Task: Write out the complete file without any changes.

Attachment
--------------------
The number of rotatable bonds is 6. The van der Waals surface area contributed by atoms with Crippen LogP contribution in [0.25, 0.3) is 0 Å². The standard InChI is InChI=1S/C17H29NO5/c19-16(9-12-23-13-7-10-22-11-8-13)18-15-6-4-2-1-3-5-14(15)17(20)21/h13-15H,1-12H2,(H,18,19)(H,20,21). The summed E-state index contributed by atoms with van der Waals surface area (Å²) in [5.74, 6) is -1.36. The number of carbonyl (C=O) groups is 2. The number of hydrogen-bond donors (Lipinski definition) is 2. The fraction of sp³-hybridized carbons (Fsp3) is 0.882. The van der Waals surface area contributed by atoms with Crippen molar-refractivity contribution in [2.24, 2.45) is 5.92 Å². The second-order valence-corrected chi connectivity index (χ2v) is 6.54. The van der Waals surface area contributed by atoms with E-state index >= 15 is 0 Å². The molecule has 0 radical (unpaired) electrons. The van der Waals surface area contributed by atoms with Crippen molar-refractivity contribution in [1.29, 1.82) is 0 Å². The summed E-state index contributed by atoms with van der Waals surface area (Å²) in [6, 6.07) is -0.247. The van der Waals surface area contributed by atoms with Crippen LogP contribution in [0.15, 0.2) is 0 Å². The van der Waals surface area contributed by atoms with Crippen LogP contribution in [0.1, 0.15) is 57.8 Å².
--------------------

The number of rotatable bonds is 6. The van der Waals surface area contributed by atoms with Crippen LogP contribution in [0.25, 0.3) is 0 Å². The standard InChI is InChI=1S/C17H29NO5/c19-16(9-12-23-13-7-10-22-11-8-13)18-15-6-4-2-1-3-5-14(15)17(20)21/h13-15H,1-12H2,(H,18,19)(H,20,21). The summed E-state index contributed by atoms with van der Waals surface area (Å²) in [5.74, 6) is -1.36. The number of carbonyl (C=O) groups is 2. The number of hydrogen-bond donors (Lipinski definition) is 2. The fraction of sp³-hybridized carbons (Fsp3) is 0.882. The van der Waals surface area contributed by atoms with Crippen molar-refractivity contribution in [2.24, 2.45) is 5.92 Å². The second-order valence-corrected chi connectivity index (χ2v) is 6.54. The van der Waals surface area contributed by atoms with E-state index >= 15 is 0 Å². The molecule has 0 radical (unpaired) electrons. The van der Waals surface area contributed by atoms with Crippen molar-refractivity contribution in [1.29, 1.82) is 0 Å². The summed E-state index contributed by atoms with van der Waals surface area (Å²) in [6, 6.07) is -0.247. The van der Waals surface area contributed by atoms with Crippen LogP contribution in [0.15, 0.2) is 0 Å². The van der Waals surface area contributed by atoms with Crippen LogP contribution in [0.1, 0.15) is 57.8 Å².